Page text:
Find below, data products from EMODnet Geology.
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Seabed Substrate map
Seabed substrate map of the European sea areas (e.g. the Baltic Sea, the Barents Sea, the Greater North Sea, the Celtic Sea, the Iberian Coast, the White Sea, and the Mediterranean Sea within EU waters). The map is collated and harmonized from seabed substrate information within the EMODnet-Geology project.
The map is collated from data from Partners and generalized data at smaller scales. Where necessary, the existing substrate classifications (of individual maps) have been translated to a scheme that is supported by EUNIS. This EMODnet reclassification scheme consists of altogether five seabed substrate classes.
Four substrate classes are defined on the basis of the modified Folk triangle (mud to sandy mud; sand; coarse sediment; and mixed sediment) and one additional substrate class (rock and boulders) was included by the project team. If the original seabed substrate dataset has enabled more detailed substrate classification, classifications with 7 and 16 substrate classes might be available. The seabed substrate maps were produced March 2019.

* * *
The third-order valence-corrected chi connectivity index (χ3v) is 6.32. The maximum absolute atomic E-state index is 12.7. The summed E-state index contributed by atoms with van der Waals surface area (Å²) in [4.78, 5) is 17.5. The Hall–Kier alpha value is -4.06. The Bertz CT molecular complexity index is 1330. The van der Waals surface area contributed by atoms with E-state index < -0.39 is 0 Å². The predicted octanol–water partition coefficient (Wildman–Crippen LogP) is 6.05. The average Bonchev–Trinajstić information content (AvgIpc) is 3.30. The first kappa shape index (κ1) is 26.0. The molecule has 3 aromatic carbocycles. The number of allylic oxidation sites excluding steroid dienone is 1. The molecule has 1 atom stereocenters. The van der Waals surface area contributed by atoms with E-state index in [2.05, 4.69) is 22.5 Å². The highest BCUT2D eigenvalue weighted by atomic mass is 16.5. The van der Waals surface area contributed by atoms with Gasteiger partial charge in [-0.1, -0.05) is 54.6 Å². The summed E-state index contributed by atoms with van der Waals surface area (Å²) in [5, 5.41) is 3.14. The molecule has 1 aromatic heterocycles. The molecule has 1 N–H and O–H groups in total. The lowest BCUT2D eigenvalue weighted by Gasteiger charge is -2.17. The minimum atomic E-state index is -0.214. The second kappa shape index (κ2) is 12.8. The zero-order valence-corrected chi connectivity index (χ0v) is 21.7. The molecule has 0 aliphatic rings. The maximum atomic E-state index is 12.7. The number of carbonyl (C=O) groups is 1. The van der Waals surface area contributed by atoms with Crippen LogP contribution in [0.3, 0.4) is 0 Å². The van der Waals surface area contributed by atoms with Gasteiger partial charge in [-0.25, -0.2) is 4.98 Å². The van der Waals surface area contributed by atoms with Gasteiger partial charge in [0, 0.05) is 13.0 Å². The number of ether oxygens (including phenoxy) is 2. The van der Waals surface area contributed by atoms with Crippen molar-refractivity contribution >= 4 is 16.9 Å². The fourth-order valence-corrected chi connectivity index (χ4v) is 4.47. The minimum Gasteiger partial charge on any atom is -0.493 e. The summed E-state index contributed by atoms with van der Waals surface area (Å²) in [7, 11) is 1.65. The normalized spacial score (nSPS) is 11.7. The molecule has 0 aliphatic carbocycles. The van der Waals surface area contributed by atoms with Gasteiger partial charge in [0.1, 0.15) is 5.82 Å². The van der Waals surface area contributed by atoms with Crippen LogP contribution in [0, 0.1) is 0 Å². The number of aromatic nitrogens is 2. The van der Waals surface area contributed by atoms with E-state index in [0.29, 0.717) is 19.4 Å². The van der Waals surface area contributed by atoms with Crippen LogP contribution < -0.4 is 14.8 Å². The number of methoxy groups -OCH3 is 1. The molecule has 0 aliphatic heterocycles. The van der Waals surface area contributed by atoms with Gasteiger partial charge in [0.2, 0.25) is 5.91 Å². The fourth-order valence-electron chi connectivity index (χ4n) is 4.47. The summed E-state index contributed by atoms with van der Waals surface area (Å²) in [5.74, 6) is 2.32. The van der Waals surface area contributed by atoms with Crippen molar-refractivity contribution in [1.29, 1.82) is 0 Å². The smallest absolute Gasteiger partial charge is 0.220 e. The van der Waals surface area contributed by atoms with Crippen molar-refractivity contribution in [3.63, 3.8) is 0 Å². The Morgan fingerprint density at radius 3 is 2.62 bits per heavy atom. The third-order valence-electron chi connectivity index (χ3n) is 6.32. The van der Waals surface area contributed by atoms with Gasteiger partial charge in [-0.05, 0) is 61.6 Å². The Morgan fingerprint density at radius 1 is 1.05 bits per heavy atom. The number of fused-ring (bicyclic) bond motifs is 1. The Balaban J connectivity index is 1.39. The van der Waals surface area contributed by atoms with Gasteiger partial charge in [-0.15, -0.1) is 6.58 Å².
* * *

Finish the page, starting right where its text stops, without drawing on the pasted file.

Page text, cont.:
Note: The data may include some errors e.g. overlays, topological gaps and data discontinuities.
Sediment Accumulation Rates
The Sediment Accumulation Rates map was originally produced within EMODnet-Geology project (2009-2012) and updated during EMODnet III Geology (2017 – 2019). The map is compiled and harmonized from all available information on the rate of sedimentation in European maritime areas. The information on sedimentation rates for recent sediments is presented as point-source information.
Estimations of modern sedimentation rates (centimeters/year) can be based e.g. on established historical records of anthropogenic radionuclides (e.g. 137Cs and 241Am), lead (Pb) and stable lead isotope (206/207Pb ratios).
Project partners have delivered information on accumulation/sedimentation rates available in their national waters including their EEZ. Here we focus on the present-day sedimentation rates. That mean sedimentation rates over the past decades, since AD 1900 or so.
The Sedimentation Rates map was updated in March 2019.
Within EMODnet Geology, the German Federal Institute for Geosciences and Natural Resources (BGR) is leading the workpackage “Seafloor Geology” to compile and harmonize the European marine geology map data as detailed as possible for the themes
– pre-Quaternary and
– Quaternary geology;
These three data layers on Seafloor Geology show the underlying geology from Earths ancient past (more than 2500 Million years ago) to modern Quaternary deposits and geomorphological features. From it we can read the story about Earths Evolution in the European, marine part of our planet Earth, i.e. from the oldest rocks and how they form, to the youngest rocks and geomorphological features representing the most recent geological and environmental changes.